Ramble On, or "Awkward As Can Possibly Be – That’s Me!"

The clicking underneath the opening of Led Zeppelin’s “Ramble On” sets my mind reeling into Flashback Alley.

I remember the first time I had the record, Houses Of The Holy, in my hands. Twelve inches of a new world for me to explore. The eerie cover art, with a naked prepubescent girl standing on some rocks that are jutting out of somewhere I’d never seen or been to before – it reminded me of those old books about Irish folklore and Faeries my little sister and I had as kids, the paintings and illustrations inside becoming Nightmare Fuel for the long-off-in-the-distance hallucinations of my Drug Years.

I was probably fourteen years old or so. Music was just beginning to grab me by the balls, right around the same time hormones started to play with my mind and cause me to notice girls and their breasts and the way that they smell when you lean in real close to them. Girls and Rock And Motherfucking Roll, a conflagration inside of my belly.

Never-ending fire, with no need to stoke it.

I had just started experimenting with drugs around this time as well – nothing too heavy yet, just smoking marijuana pilfered from an older brother of a friend. He would sneak enough for us to roll a joint out of his brother’s sack, and we’d get high before baseball practice.

Those were always the days where I felt like I could hit a ball seven hundred feet. The spinning of the ball as it was released during batting practice slowed to a crawl, being able to read the laces and see the ball connect with the aluminum bat in my hands, watching it rocket off of it as I pulled the orb into the stratosphere that was left field.

Endless Summer.

I was about to start High School then. I wasn’t necessarily a popular kid in Middle School – I was far too awkward for that. As smart as I was, I was very shy and gangly. I had just lost a bunch of weight during the winter due to a terrible bout with pneumonia. I had my Bar Mitzvah late – I mostly did it out of respect and love for my mother and her family – being Jewish was something I understood and had already come to terms with, but wasn’t necessarily high on my list of identifying characteristics. Maybe if we had stayed in Brooklyn I would have thought differently, but being Jewish in Phoenix was just a target on my back, especially in regard to the awkwardness and grief I caught from all of my classmates – it was as if I were some kind of alien dropped into their world.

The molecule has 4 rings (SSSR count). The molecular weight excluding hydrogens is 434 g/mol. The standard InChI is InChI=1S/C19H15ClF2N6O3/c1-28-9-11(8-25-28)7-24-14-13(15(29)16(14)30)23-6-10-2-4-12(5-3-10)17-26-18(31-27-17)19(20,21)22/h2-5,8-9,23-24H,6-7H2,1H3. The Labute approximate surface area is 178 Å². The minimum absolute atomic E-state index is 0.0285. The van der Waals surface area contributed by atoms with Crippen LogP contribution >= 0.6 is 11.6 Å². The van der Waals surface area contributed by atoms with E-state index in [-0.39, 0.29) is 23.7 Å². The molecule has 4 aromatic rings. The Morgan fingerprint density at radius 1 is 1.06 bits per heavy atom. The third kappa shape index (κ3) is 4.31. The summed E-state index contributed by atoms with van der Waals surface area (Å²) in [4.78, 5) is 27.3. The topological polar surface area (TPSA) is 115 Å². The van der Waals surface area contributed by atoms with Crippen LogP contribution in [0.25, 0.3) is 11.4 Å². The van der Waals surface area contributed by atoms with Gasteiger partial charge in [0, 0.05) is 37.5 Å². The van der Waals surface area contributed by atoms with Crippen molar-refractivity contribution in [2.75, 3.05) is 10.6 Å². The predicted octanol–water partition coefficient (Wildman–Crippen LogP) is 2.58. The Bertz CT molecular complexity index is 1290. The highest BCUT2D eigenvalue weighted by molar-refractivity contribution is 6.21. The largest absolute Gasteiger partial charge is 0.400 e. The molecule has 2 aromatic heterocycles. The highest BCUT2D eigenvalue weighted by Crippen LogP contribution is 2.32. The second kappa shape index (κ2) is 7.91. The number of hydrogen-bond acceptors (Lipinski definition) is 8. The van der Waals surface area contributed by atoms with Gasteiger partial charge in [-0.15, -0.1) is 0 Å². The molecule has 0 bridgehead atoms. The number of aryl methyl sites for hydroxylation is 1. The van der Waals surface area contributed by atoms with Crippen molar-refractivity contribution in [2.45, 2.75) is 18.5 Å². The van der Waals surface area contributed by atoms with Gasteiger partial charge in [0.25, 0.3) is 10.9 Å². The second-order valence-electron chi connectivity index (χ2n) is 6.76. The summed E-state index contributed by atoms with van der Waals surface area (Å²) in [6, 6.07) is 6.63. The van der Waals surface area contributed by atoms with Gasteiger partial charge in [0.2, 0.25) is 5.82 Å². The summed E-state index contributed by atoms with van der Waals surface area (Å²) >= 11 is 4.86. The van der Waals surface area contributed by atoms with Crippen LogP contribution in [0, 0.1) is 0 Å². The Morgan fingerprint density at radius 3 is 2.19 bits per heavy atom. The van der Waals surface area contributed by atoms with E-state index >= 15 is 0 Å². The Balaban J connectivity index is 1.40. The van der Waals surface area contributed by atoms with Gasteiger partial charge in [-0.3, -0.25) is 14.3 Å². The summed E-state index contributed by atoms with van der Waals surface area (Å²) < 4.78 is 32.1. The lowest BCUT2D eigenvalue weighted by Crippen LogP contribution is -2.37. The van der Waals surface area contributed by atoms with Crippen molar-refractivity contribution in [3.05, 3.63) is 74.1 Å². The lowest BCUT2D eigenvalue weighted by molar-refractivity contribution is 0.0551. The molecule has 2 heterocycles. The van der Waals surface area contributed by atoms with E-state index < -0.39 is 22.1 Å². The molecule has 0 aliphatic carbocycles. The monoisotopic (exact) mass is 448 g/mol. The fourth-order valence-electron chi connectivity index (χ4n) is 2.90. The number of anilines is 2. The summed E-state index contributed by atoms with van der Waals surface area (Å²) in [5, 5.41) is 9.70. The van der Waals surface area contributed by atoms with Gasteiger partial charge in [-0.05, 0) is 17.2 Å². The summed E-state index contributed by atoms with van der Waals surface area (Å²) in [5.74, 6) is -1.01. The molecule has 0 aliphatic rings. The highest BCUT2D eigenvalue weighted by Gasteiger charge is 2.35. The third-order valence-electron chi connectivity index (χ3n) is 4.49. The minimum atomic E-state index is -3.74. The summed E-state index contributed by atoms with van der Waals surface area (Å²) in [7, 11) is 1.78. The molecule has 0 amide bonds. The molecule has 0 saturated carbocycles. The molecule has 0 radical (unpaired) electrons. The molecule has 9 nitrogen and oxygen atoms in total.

But, being Jewish was how my mother and her family identified, and I wasn’t about to upset them in any way. My mother asked me if it was something I wanted to do, and I saw in her eyes in that moment that she was subliminally suggesting that it was something that I should do, so I agreed.

I went through all of the training necessary to learn enough Hebrew to pull off a Bar Mitzvah in less than six months’ time, memorizing and practicing all of the singing from a cassette tape made for me by our Temple’s cantor every morning before school, when my mother said my mind was “fresh.” I would stand in my bedroom, slowly pulling clothes onto my weary and hormone-infused body, singing along with these tapes. My sister, who always identified with my father’s Catholicism, would walk past my bedroom door, shaking her head and making faces at me because of the terrible nature of my singing voice.

There was something magical about hormones and a foreign language coupled with the rapid succession of time and a need to complete a task.

ANYWAYS…

Around the week before my Bar Mitzvah, I became really ill, coming down with a terrible bout with the aforementioned pneumonia. My lungs were full of fluid and phlegm, my body ached and was hot to the touch. Thankfully, every single older Jewish woman from my mother’s family had made the pilgrimage to Phoenix to witness my “coming of age,” so I had plenty of matronly love being spent in my direction – each one of them having some magical cure-all to take away my illness.

My mother’s grandmother was the eldest in the posse, so I latched on to her advice, being the smart and very attuned to the nuance of respecting one’s elders type of cat that I already was. Her methods were simple and old school – flush it all out with lots of hot tea with lemon and honey, and eat as much grapefruit as humanly possible.

We burned that poison out of my body.

Not only did I remove the poisonous pneumonia from my body, but I somehow managed to slim myself down a bit – which was good, because even though I was constantly active – playing basketball daily, baseball year round, and riding a skateboard everywhere I wanted to go – I was just a lump of a kid. As lumpy as could be. Not portly, but just this husky mess of a boy.

Being Jewish got me my first date, too.

My mother had started sending me off to these Youth Group dances and stuff like that. I was always awkward and self-conscious around people I didn’t know, but my mother would tell me over and over again – “Seany, just act like you’ve been there before – that’s how you learn – stop being afraid already.” The Temple we belonged to was a new one, so it really didn’t have a Youth Group as of yet, but my mother was able to find out where she could send me to get acclimated to being around other kids that were supposed to be like me.